Japanese knotweed - winter will not kill it


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With the weather turning bitterly cold lately, you may have noticed local crops of Japanese knotweed changing shape and appearance.

In winter, Japanese knotweed will shed its leaves and its stems will die, looking like brown, brittle twigs... until spring.

You see, the external appearance of Japanese knotweed may die, but the menace still remains...

Japanese knotweed rhizomes – the sleeping menace

The rhizome of the knotweed is the part that stays underground and out of site, and this is the part of the plant that will trigger a re-growth in the spring.

Japanese knotweed rhizome is knotted in appearance and has a leather-like brown bark. Inside the rhizome there can be an orangey-brown central core or sometimes the rhizome will be hollow with an orange or yellow colour.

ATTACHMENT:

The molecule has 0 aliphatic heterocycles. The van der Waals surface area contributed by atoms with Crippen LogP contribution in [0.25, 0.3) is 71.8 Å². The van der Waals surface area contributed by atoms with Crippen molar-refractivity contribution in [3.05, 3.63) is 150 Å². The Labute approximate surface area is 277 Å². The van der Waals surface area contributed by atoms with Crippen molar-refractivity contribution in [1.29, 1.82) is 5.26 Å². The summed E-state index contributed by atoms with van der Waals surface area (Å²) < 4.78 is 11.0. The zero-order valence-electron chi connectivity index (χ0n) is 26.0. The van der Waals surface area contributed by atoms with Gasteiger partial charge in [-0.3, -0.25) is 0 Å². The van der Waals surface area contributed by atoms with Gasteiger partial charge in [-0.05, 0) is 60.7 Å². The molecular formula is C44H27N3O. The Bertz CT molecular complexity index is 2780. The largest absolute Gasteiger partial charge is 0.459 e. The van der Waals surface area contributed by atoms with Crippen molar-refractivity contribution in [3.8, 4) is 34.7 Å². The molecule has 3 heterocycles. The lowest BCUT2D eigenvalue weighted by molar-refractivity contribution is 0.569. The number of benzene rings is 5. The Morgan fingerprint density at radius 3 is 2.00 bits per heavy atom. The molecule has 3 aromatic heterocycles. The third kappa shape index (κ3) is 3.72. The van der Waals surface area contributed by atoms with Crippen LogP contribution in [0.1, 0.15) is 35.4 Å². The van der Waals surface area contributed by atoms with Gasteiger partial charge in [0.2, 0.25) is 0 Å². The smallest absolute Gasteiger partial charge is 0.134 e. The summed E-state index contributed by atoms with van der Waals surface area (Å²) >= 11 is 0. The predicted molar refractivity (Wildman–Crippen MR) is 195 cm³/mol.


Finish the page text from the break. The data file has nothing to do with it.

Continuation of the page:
The 'knots' in Japanese knotweed rhizomes are nodes, and each of these knotty nodes can potentially become a new plant if the rhizome is dug up and moved.

Moving Japanese knotweed in winter

A lot of people assume that because Japanese knotweed looks dead in the winter, it can be dug up and dumped at this time of year without any repercussions; but, as we have explained, the rhizomes are very much alive and will almost certainly trigger a regrowth wherever they are dumped. There are a number of laws, legislation and regulations regarding the disposal of Japanese knotweed, so it is important to dismiss any ideas of knotweed being safe to dig up and dispose of in the winter.

Find out more about Japanese knotweed

Still unsure with identifying Japanese knotweed?

If you need to speak to a Japanese knotweed expert, then call 0808 231 9218.

Alternatively contact us using our online contact form and a local Japanese knotweed expert will get back to you.